Yellow Jacket has proposed to build reservoirs east of Meeker to store the water and make it available to oil and gas companies. The district also is talking with towns and irrigators, Yellow Jacket attorney Sarah Klahn said after the hearing.

“There’s plenty of water in the White River,” Klahn said. “There ought to be an effort to keep water in this state, rather than letting it flow downstream to California.”

A coalition of residents whose taxes fund Yellow Jacket, a governmental district, opposes the project…

Justice Greg Hobbs questioned whether holdover status of board members could be a basis for forfeiting water property rights. Hobbs also asked why board members failed to fill positions…

The court is expected to issue a written decision in a couple months.

More coverage from Gary Harmon writing for The Grand Junction Daily Sentinel:

Colorado’s highest court is considering a challenge to the water rights held by a Meeker-area water conservancy district for eventual use in energy development.

Yellow Jacket Water Conservancy District is appealing a water court finding that canceled its right to about 140,000 acre-feet water in the upper White River Basin.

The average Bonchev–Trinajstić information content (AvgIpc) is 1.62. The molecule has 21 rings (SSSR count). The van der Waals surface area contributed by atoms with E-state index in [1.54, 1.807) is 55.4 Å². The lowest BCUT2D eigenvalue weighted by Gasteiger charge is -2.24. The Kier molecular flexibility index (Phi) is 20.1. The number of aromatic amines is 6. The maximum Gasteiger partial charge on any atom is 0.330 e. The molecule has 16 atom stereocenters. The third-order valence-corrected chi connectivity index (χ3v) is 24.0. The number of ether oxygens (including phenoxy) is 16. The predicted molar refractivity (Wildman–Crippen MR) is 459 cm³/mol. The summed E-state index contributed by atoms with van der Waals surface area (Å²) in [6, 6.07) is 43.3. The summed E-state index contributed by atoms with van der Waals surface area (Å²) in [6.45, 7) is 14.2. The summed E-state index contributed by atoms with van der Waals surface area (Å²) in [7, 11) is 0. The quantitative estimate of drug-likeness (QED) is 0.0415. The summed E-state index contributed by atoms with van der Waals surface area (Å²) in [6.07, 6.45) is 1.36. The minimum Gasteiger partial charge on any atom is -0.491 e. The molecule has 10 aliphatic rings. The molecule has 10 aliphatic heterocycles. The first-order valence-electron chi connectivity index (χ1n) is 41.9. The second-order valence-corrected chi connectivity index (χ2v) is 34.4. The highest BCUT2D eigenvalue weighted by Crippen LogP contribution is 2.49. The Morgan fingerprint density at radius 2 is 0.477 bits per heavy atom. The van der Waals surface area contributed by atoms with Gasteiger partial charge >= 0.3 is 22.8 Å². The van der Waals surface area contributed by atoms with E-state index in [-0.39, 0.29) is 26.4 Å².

The trial court had agreed with Western Resource Advocates in a lawsuit that when Yellow Jacket filed an application to maintain its rights, the action was invalid because some members of the Yellow Jacket board of directors had yet to be reappointed.

Oral arguments were conducted on Wednesday in Denver.

The district appropriated the industrial rights in the 1960s with an eye to using them in the event oil shale development took off.

While there was always an understanding that the district, which collects $30,000 a year from property taxes, would partner with private industry to develop reservoirs.

No such arrangement, however, exists, Glenwood Springs water attorney Scott Grosscup said., adding that the district’s efforts are aimed at “establishing resources to protect the White River Basin when there is demand” for water by oil shale development.